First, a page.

Yacht – See Mystery Lights

January 01, 1970

(DFA Records)

 

www.dfarecords.com

 

Yacht’s See Mystery Lights is a record of mantras. Some lyrical,
some instrumental. Nearly every tune has one (or more). It’s an odd mix of
inane pop funtras and spirituality, but generally each distracts from the other
so neither direction comes off very convincingly. It’s like meditating on a
joke. Can the two mix? But the child-like playfulness of their songwriting is
occasionally contagious and their retro 70s/80s studio sounds (drum machines,
synthesizers, vocal processing, etc…) and beats can be entertaining – mostly in
a goofy sort of way. 

 

The lyrics, vocals, and music are all regularly delivered in what comes
off as a “nudge nudge wink wink,” highly affected, sarcastic style and the
repetition can be annoying like a knife in your brain if you can’t reach a
place where you laugh it off or go with the flow. The more successful vocals
sound like a mix of Debra Harry, The Talking Heads, B52s, and Lou Reed (some
are nearly spoken word). The intent may often be irony but it sometimes comes
off as merely mocking, though it can work. Often it’s just contradictory and a
little shallow; just revealing the trailhead of what could’ve been an
interesting path to follow. The first track’s (“Ring The Bell”) mantra goes,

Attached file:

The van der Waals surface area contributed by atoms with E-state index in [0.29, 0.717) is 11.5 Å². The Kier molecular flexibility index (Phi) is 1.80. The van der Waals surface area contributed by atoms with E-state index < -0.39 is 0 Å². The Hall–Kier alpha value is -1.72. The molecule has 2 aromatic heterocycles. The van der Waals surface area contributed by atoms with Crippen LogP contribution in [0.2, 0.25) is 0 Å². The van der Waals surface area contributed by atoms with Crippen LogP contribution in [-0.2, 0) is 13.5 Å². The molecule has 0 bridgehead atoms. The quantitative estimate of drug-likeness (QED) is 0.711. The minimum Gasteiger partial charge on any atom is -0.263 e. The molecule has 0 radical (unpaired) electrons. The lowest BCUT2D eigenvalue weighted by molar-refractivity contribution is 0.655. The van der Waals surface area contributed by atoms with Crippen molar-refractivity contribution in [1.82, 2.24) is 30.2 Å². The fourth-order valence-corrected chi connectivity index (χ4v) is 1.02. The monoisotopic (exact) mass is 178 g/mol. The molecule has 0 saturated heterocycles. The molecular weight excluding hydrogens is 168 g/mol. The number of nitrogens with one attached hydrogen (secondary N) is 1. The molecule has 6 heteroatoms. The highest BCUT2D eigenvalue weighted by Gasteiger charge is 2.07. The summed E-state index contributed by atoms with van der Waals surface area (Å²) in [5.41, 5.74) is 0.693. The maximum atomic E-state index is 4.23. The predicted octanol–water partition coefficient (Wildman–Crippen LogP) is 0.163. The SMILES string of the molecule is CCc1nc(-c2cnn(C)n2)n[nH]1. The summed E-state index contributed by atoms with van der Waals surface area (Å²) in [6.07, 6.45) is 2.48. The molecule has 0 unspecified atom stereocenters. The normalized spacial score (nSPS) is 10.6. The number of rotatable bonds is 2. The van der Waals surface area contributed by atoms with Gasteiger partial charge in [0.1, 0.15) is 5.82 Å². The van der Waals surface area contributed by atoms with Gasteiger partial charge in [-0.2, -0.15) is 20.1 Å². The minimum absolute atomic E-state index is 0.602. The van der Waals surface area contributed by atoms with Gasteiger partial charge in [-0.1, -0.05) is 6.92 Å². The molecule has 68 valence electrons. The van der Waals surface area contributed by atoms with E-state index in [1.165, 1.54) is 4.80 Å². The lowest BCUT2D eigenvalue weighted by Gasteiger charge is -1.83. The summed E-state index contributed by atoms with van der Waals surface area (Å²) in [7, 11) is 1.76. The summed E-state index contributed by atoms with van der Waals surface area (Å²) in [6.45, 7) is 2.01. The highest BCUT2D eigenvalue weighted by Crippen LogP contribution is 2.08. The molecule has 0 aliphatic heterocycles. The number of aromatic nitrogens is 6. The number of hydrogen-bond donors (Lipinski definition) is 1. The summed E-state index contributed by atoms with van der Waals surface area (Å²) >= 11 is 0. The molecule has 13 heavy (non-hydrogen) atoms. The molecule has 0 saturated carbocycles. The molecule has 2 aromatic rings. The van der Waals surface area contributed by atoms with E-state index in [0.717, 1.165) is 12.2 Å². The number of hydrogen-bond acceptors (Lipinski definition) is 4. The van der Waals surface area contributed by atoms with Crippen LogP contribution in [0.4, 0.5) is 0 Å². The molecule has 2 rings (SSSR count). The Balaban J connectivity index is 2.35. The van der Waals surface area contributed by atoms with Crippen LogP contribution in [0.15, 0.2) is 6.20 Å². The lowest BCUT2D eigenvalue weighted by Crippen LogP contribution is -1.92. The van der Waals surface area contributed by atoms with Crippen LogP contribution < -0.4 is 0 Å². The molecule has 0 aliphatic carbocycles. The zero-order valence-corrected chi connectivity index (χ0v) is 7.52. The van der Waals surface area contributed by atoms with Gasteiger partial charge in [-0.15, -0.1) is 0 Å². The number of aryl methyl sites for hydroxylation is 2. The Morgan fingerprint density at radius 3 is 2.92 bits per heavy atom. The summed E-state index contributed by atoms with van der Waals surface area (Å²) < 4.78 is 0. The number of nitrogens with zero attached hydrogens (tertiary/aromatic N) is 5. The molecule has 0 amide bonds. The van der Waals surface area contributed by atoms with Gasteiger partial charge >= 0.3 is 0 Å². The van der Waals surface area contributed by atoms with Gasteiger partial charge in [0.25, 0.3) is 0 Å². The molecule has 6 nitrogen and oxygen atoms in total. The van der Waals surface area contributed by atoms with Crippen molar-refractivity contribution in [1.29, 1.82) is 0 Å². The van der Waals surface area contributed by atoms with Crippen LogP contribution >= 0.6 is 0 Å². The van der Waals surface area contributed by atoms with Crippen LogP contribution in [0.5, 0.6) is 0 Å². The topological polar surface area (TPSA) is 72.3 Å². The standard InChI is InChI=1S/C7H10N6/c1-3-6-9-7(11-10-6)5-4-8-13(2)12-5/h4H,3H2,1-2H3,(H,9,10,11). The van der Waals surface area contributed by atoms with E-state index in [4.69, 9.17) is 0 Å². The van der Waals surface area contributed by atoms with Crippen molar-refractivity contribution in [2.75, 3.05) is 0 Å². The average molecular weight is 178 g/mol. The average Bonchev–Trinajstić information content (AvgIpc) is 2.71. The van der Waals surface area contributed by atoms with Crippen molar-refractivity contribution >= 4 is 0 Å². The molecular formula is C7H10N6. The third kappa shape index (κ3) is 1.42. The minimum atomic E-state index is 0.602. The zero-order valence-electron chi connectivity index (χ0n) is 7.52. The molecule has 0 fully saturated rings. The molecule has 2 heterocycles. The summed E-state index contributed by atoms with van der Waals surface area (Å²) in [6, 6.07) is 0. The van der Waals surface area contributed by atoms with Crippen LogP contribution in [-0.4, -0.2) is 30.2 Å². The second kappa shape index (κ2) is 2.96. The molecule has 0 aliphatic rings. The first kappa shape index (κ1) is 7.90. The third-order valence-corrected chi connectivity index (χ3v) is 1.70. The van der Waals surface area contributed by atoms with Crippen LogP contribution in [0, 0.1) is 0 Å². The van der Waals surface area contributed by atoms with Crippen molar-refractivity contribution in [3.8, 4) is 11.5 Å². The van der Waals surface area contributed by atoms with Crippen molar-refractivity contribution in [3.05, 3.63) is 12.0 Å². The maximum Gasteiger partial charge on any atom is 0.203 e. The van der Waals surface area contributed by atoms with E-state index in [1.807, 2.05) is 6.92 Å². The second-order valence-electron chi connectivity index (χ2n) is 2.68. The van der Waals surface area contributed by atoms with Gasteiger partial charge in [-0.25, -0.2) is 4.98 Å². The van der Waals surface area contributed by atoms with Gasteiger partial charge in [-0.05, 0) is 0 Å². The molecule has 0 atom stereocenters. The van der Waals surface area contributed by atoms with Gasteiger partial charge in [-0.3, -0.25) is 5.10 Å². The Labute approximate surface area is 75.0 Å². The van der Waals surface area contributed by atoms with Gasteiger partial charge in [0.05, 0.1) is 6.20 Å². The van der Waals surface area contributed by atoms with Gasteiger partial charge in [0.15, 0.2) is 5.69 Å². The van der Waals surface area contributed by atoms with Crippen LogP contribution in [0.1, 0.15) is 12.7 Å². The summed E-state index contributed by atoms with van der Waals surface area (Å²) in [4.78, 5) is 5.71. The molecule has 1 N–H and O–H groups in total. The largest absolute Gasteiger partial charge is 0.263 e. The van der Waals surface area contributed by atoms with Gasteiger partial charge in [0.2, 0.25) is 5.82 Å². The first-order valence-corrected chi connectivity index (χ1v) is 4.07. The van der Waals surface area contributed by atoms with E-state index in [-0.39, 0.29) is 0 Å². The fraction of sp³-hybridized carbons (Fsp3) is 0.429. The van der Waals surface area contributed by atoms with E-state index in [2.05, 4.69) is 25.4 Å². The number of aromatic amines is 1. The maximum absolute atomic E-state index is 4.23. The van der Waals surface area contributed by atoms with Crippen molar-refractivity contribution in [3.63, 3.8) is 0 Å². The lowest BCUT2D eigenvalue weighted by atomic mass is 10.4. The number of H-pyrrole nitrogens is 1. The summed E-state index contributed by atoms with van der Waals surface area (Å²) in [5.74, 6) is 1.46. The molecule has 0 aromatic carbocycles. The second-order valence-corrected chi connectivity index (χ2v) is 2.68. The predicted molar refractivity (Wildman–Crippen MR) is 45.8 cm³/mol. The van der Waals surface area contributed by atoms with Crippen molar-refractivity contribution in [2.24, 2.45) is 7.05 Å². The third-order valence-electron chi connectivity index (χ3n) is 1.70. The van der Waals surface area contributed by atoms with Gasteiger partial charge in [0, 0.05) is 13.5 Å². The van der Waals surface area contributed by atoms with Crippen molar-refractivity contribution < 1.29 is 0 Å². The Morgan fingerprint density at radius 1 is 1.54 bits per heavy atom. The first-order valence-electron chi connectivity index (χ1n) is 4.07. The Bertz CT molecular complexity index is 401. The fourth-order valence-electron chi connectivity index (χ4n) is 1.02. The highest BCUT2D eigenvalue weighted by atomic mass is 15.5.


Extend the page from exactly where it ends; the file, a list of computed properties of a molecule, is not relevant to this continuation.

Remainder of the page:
“Will we go to heaven?/Or will we go to hell?/It’s my understanding/That
neither are real,” adding later “It became clear/There’s no one else here.”
Whereas the immediately following track’s (“The Afterlife”) mantra goes, “It
may come as a surprise/But you are not alone/All that you have/Is not what you
own.” Those two mantras don’t have to be seen as contradictory, but couched in
their light, clever and poppy sheen they both come off rather weightless. But
fun: We’re deep – let’s party!             

 

Band leader Jona Bechtolt and company are at their most creative when
manipulating studio toys, editing tracks, and getting neato cool sounds from
synthesizers. Each tune on See Mystery Lights comes off as an
arrangement of toy Lincoln Logs. The pieces fit but they’re easily identified
as pieces. There’s never the feeling of a band. It feels like a project. And that’s fine for what it is. By the way, Yacht stands for “Young Americans
Challenging High Technology.” Pretty clever. How’s that working out for you?

 

Standout Tracks: “Ring
the Bell,” “We
Have All We’ve Ever Wanted” JOHN DWORKIN

 

 

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